Business Opportunities in the Rapidly Growing Climate Adaptation and Resiliency Sector
Our Call: Capstone first wrote in January 2020 that the nascent climate adaptation and resiliency sector will experience double-digit growth in the next five years, with sustained multiyear demand cycles. The increase in resiliency spending presents burgeoning opportunities for firms across a growing number of sectors, including the data, flood protection, materials, and engineering, procurement, and construction (EPC) arenas.
Background: The persistent and growing threat of flooding, sea-level rise, and stronger and more frequent storms is causing communities across the US to throw out its old flood prediction models, reset zoning and building codes, and broadly reconsider the risks and opportunities of its built environments. The near-term drivers of climate change are largely locked in. As such, the risks associated with climate change will likely intensify, providing an opportunity for the adaptation and resiliency sector across the value chain to grow rapidly, including an estimated $2 billion current annual spend in front-end consulting and project design alone. Established companies and innovative new firms in diverse sectors from mapping and risk modeling to rapidly deployable floodwalls and permeable pavements are well-positioned for growth, as demand for these services is increasingly legislated and appropriated at the federal, state, and local levels.
Our Rationale: The business case for pre-disaster adaptation and resiliency investment is strengthening around the US and across levels of government. Importantly, a strong federal commitment to action on climate change is not a prerequisite for growth in this space. This is fundamentally a state and local growth story, with cities and counties making up half of the total demand for these services. Legislation is increasingly bipartisan, with meaningful efforts underway across the country, from Texas and Florida to California and New York.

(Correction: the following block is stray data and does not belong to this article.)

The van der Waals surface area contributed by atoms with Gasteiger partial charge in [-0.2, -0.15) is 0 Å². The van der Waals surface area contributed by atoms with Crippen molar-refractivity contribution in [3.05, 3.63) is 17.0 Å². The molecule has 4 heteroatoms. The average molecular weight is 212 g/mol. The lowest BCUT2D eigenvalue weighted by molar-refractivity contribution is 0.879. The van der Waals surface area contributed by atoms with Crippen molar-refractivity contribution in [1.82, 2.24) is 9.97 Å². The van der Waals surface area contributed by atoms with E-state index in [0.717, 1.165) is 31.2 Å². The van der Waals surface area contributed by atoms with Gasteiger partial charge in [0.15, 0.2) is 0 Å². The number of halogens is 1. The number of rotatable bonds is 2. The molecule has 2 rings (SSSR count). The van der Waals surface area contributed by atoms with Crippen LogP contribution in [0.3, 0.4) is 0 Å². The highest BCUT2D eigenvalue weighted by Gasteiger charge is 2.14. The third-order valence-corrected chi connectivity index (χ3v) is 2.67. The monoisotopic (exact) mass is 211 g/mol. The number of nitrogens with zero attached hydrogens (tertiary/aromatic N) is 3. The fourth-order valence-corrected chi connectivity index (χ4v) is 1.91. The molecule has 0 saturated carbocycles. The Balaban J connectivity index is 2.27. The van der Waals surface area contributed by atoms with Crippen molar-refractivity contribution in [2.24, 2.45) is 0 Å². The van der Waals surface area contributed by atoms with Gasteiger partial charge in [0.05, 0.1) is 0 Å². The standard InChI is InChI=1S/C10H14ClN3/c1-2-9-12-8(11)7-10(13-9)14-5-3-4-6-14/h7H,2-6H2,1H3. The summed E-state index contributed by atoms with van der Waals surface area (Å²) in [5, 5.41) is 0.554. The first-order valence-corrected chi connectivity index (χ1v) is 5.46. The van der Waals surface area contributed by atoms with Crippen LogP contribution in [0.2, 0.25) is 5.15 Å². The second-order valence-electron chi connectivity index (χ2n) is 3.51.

Our Process: We conducted a rigorous review of the public record of existing and proposed regulation and legislation at the federal, state, and local levels. We combined this research with targeted conversations with relevant regulators, policymakers, and other stakeholders to assess investment risks and opportunities.
The Outcome: A couple of weeks after we published our research, House Democrats introduced a major infrastructure proposal for 2020 and their climate bill called the CLEAN Future Act. The draft included requirements for key areas of the economy to “bake in” considerations of adaptation and resiliency to extreme weather events, sea-level rise, and other climate-driven concerns. We expect to see additional legislative efforts at the federal, state, and local levels in the coming years.